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Technical SBC starters and ring gears Help!

Discussion in 'The Hokey Ass Message Board' started by Dickj42, Jul 31, 2014.

  1. Dickj42
    Joined: Jan 19, 2014
    Posts: 13

    Dickj42
    Member
    from East Texas

    Help! I've finally got my motor and tranny buttoned up in my '40 Plymouth. I tried to "bump" the motor over to seat the distributor and ran into a problem. The starter drive gear is hitting the ring gear about 3/8" inside the teeth.

    Here's what I've got. Motor = 1982 Corvette block; Starter = out of a 1984 Olds (Looks like a high torque SBC starter with offset bolt holes; Flex plate = out of a BBC with TH-350, but I have no idea of year of motor.

    Does a corvette block use a special starter, or are the mounting holes different from a "normal" SBC block? Is the Olds starter different than a SBC?

    This is a very traditional (the way I built them in '58) hot rod, and I don't want to just go out and buy a new starter. Everything on this car has come out of local farm fields and boneyards, and that's the way I hope it can stay.

    DickJ
     
  2. squirrel
    Joined: Sep 23, 2004
    Posts: 49,592

    squirrel
    Member

    olds and chevy used different starters, didn't they? unless it's an Olds with a Chevy engine, you never know.

    I'd start by buying a new starter. And I'd double check that flexplate, make sure it does NOT have a weight on it. 454 engines used a weight, and the 82 350 does not want one. Although chevy never put a TH350 behind a big block that I know of, so who knows what you have...

    Also you probably didn't check the starter gear to ring gear fit, which is kind of necessary ...the new starter will have instructions, and shims
     
  3. 40Vert
    Joined: Jun 10, 2006
    Posts: 614

    40Vert
    Member

    On a SB Chevy (not early blocks) a staggered bolt hole starter usually denotes a 168 tooth flywheel, and a straight across bolt hole starter usually denotes a 153 tooth flywheel. You may be trying to mesh a 168 tooth starter with a 153 tooth flywheel.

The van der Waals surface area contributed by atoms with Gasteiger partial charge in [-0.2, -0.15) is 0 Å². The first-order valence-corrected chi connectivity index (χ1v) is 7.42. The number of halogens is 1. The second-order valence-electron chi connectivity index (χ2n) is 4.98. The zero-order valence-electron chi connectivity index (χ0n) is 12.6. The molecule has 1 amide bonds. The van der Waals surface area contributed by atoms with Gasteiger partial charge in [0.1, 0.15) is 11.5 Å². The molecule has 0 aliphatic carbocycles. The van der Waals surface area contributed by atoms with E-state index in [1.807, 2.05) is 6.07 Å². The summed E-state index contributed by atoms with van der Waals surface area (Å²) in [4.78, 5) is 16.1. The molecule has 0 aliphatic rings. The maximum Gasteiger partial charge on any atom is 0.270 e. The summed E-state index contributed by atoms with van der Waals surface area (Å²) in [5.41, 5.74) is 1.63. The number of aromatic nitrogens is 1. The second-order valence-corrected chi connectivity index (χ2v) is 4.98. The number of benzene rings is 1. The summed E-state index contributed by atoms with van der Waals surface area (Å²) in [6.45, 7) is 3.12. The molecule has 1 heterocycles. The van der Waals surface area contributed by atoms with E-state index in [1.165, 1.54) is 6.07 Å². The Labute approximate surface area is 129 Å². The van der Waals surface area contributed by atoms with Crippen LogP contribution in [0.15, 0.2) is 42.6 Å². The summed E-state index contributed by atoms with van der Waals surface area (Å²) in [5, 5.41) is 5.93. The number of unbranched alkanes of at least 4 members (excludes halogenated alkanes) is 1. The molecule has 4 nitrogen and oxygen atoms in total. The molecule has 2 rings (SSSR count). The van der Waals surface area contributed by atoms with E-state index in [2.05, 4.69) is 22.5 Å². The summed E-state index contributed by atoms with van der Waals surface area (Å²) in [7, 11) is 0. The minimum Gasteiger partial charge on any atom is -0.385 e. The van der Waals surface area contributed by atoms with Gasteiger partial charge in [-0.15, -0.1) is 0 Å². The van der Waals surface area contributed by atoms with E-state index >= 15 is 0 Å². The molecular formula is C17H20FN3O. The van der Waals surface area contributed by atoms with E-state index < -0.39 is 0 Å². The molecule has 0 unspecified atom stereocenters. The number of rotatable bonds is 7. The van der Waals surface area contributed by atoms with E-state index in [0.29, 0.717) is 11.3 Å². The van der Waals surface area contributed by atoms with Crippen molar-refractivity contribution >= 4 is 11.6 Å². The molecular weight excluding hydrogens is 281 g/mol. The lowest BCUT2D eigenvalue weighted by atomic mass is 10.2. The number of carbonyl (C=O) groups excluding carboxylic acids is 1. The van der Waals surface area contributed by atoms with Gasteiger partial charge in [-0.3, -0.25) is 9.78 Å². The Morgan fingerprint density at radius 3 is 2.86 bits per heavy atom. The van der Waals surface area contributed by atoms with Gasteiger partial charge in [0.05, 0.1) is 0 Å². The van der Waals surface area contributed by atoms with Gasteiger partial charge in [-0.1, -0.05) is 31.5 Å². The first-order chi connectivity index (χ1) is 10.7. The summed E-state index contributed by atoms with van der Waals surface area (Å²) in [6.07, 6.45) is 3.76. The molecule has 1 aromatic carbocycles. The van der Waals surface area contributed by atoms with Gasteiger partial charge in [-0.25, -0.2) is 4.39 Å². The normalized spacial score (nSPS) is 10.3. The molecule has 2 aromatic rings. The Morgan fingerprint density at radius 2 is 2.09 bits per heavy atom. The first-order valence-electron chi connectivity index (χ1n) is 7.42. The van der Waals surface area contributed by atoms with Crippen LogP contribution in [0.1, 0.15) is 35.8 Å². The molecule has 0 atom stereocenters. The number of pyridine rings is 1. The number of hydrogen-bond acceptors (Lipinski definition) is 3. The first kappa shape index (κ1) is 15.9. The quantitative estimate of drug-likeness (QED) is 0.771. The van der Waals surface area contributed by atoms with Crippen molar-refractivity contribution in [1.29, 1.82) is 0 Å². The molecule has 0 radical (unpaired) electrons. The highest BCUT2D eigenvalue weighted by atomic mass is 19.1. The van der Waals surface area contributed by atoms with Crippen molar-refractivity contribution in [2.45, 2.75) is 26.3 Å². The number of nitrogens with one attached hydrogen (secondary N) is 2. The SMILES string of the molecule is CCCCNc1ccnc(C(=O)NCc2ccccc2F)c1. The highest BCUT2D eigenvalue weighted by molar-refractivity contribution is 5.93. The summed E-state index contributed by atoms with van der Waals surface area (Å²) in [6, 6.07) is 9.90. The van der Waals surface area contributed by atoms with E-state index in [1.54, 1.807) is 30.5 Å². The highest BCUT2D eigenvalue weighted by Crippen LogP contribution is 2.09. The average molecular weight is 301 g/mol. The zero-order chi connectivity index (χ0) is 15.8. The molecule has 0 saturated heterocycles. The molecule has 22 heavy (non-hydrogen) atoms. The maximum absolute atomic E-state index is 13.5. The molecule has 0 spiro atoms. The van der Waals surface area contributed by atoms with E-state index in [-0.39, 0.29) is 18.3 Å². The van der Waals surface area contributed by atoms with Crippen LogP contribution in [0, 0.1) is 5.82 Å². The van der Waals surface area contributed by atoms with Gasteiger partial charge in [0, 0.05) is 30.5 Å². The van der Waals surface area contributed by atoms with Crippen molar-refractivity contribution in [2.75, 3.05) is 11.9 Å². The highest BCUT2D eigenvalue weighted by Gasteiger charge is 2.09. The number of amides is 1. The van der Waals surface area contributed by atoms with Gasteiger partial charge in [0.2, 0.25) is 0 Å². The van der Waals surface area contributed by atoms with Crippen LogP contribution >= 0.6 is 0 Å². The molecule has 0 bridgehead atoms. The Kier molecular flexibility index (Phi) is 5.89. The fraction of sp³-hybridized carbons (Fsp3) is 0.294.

Posted using the Full Custom H.A.M.B. App!
     
  4. Mr48chev
    Joined: Dec 28, 2007
    Posts: 29,826

    Mr48chev
    ALLIANCE MEMBER

    If your starter came off an Olds most likely it came off a 77/79 with the vin code L 350 that was the Chevy 350 that GM caught all hell for putting in Oldsmobiles and had to give a 200.00 rebate to the original buyers on. O'Reily's cheat sheet shows that it should have a 168 tooth flexplate if it is indeed that starter http://www.oreillyauto.com/site/c/s...Delta+88&vi=1214020&year=1977&make=Oldsmobile. Reilly
    The O'Reilly's version of the starter that goes with that flexplate is this one http://www.oreillyauto.com/site/c/d...=Search_01920_1214020_4398&pt=01920&ppt=C0330
    That's not a suggestion to use their products but for me their website is easy to figure out what pieces are compatible and give me a starting price to work off when hunting a deal.
    Almost all other rear wheel drive Olds starters bolt to the left side of the engine rather than the right like the Chevy starters do.
    I'm thinking you might have a starter that while looking right for the rest of the pieces doesn't match up with the rest of the combination you have.
     

  5. squirrel
    Joined: Sep 23, 2004
    Posts: 49,592

    squirrel
    Member

    that's what I was thinking.... and wondering how he got it to fit
     
  6. txturbo
    Joined: Oct 23, 2009
    Posts: 1,771

    txturbo
    Member

    That flex plate should have a large weight on it. If you can get the weight off you can leave it in. If not you need a different flex plate without a weight.
     
  7. squirrel
    Joined: Sep 23, 2004
    Posts: 49,592

    squirrel
    Member

    depends what big block chevy it's off of. The older 396, 402 and 427, use the same flexplate as an older 350
     
  8. One other thing is the proper bolts for mounting the starter. Be sure you use the correct bolts with the knurled shaft and not a bolt from the hardware store.. You can get at NAPA and also the shim if you need it. then the fun begins measuring the tooth depth. You will need a screw driver to lever the drive gear into the flex gear and use a 1/8 allen to check for clearence between tooth vally on flex and tooth on starter. Don't over torque the stater bolts as you may crush the aluminum. Ask me how I know.
     

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